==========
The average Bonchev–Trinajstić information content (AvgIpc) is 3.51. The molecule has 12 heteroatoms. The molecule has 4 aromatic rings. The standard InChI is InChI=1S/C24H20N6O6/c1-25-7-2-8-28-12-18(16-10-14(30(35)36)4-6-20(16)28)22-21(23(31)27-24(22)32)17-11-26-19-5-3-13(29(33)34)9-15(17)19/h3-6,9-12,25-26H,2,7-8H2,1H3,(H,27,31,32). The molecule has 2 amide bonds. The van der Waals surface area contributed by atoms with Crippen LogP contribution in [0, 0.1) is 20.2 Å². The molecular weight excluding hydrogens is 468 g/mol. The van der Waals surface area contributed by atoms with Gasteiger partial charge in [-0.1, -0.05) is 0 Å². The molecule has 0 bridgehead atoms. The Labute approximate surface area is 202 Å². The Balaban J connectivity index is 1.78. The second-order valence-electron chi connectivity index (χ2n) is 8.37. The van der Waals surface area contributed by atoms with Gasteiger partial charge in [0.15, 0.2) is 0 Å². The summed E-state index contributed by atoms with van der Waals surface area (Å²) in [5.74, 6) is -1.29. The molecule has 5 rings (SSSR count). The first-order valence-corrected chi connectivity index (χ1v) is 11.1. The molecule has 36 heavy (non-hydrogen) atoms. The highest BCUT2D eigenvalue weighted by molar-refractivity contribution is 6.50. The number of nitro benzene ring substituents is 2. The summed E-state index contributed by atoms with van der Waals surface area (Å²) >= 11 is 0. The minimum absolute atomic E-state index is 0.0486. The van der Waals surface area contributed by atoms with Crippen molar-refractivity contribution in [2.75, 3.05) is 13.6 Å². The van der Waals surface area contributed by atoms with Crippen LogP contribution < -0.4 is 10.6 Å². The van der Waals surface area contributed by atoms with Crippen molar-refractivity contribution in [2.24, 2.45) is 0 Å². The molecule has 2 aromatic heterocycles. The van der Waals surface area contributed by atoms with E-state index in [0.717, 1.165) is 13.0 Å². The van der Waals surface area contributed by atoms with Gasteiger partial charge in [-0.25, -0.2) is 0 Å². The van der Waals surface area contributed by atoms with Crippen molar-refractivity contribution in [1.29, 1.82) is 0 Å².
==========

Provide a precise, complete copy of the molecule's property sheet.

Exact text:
The average Bonchev–Trinajstić information content (AvgIpc) is 3.51. The molecule has 12 heteroatoms. The molecule has 4 aromatic rings. The standard InChI is InChI=1S/C24H20N6O6/c1-25-7-2-8-28-12-18(16-10-14(30(35)36)4-6-20(16)28)22-21(23(31)27-24(22)32)17-11-26-19-5-3-13(29(33)34)9-15(17)19/h3-6,9-12,25-26H,2,7-8H2,1H3,(H,27,31,32). The molecule has 2 amide bonds. The van der Waals surface area contributed by atoms with Crippen LogP contribution in [0, 0.1) is 20.2 Å². The molecular weight excluding hydrogens is 468 g/mol. The van der Waals surface area contributed by atoms with Gasteiger partial charge in [-0.1, -0.05) is 0 Å². The molecule has 0 bridgehead atoms. The Labute approximate surface area is 202 Å². The Balaban J connectivity index is 1.78. The second-order valence-electron chi connectivity index (χ2n) is 8.37. The van der Waals surface area contributed by atoms with Gasteiger partial charge in [0.15, 0.2) is 0 Å². The summed E-state index contributed by atoms with van der Waals surface area (Å²) in [5.74, 6) is -1.29. The molecule has 5 rings (SSSR count). The first-order valence-corrected chi connectivity index (χ1v) is 11.1. The molecule has 36 heavy (non-hydrogen) atoms. The highest BCUT2D eigenvalue weighted by molar-refractivity contribution is 6.50. The number of nitro benzene ring substituents is 2. The summed E-state index contributed by atoms with van der Waals surface area (Å²) >= 11 is 0. The minimum absolute atomic E-state index is 0.0486. The van der Waals surface area contributed by atoms with Crippen molar-refractivity contribution in [2.75, 3.05) is 13.6 Å². The van der Waals surface area contributed by atoms with Crippen LogP contribution < -0.4 is 10.6 Å². The van der Waals surface area contributed by atoms with Crippen molar-refractivity contribution in [2.24, 2.45) is 0 Å². The molecule has 2 aromatic heterocycles. The van der Waals surface area contributed by atoms with E-state index in [0.717, 1.165) is 13.0 Å². The van der Waals surface area contributed by atoms with Gasteiger partial charge in [-0.25, -0.2) is 0 Å². The van der Waals surface area contributed by atoms with Crippen molar-refractivity contribution in [1.29, 1.82) is 0 Å².